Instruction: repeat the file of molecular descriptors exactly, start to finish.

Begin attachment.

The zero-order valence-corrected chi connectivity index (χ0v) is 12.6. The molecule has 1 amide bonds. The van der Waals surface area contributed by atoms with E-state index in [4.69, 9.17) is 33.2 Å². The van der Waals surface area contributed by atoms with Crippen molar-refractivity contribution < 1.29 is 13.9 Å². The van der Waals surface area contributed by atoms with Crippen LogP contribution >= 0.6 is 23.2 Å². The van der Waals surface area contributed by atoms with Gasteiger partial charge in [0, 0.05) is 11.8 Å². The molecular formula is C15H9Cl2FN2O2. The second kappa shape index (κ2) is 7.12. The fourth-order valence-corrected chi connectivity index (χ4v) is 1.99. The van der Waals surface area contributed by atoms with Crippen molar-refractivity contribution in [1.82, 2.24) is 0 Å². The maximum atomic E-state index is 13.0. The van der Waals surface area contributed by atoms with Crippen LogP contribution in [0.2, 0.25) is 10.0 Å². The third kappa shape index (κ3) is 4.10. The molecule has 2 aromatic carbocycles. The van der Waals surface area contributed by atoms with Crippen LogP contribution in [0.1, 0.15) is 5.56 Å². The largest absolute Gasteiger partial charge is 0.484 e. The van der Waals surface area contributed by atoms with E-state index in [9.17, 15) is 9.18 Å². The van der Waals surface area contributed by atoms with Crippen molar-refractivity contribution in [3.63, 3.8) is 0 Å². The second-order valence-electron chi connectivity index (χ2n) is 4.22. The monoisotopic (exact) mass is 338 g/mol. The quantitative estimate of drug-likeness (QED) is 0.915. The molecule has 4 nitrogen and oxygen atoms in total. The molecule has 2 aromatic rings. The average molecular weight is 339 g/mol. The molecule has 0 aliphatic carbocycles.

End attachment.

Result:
The zero-order valence-corrected chi connectivity index (χ0v) is 12.6. The molecule has 1 amide bonds. The van der Waals surface area contributed by atoms with E-state index in [4.69, 9.17) is 33.2 Å². The van der Waals surface area contributed by atoms with Crippen molar-refractivity contribution < 1.29 is 13.9 Å². The van der Waals surface area contributed by atoms with Crippen LogP contribution >= 0.6 is 23.2 Å². The van der Waals surface area contributed by atoms with Gasteiger partial charge in [0, 0.05) is 11.8 Å². The molecular formula is C15H9Cl2FN2O2. The second kappa shape index (κ2) is 7.12. The fourth-order valence-corrected chi connectivity index (χ4v) is 1.99. The van der Waals surface area contributed by atoms with Crippen molar-refractivity contribution in [1.82, 2.24) is 0 Å². The maximum atomic E-state index is 13.0. The van der Waals surface area contributed by atoms with Crippen LogP contribution in [0.2, 0.25) is 10.0 Å². The third kappa shape index (κ3) is 4.10. The molecule has 2 aromatic carbocycles. The van der Waals surface area contributed by atoms with Crippen LogP contribution in [0.1, 0.15) is 5.56 Å². The largest absolute Gasteiger partial charge is 0.484 e. The van der Waals surface area contributed by atoms with E-state index in [9.17, 15) is 9.18 Å². The van der Waals surface area contributed by atoms with Crippen molar-refractivity contribution in [3.63, 3.8) is 0 Å². The second-order valence-electron chi connectivity index (χ2n) is 4.22. The monoisotopic (exact) mass is 338 g/mol. The quantitative estimate of drug-likeness (QED) is 0.915. The molecule has 4 nitrogen and oxygen atoms in total. The molecule has 2 aromatic rings. The average molecular weight is 339 g/mol. The molecule has 0 aliphatic carbocycles.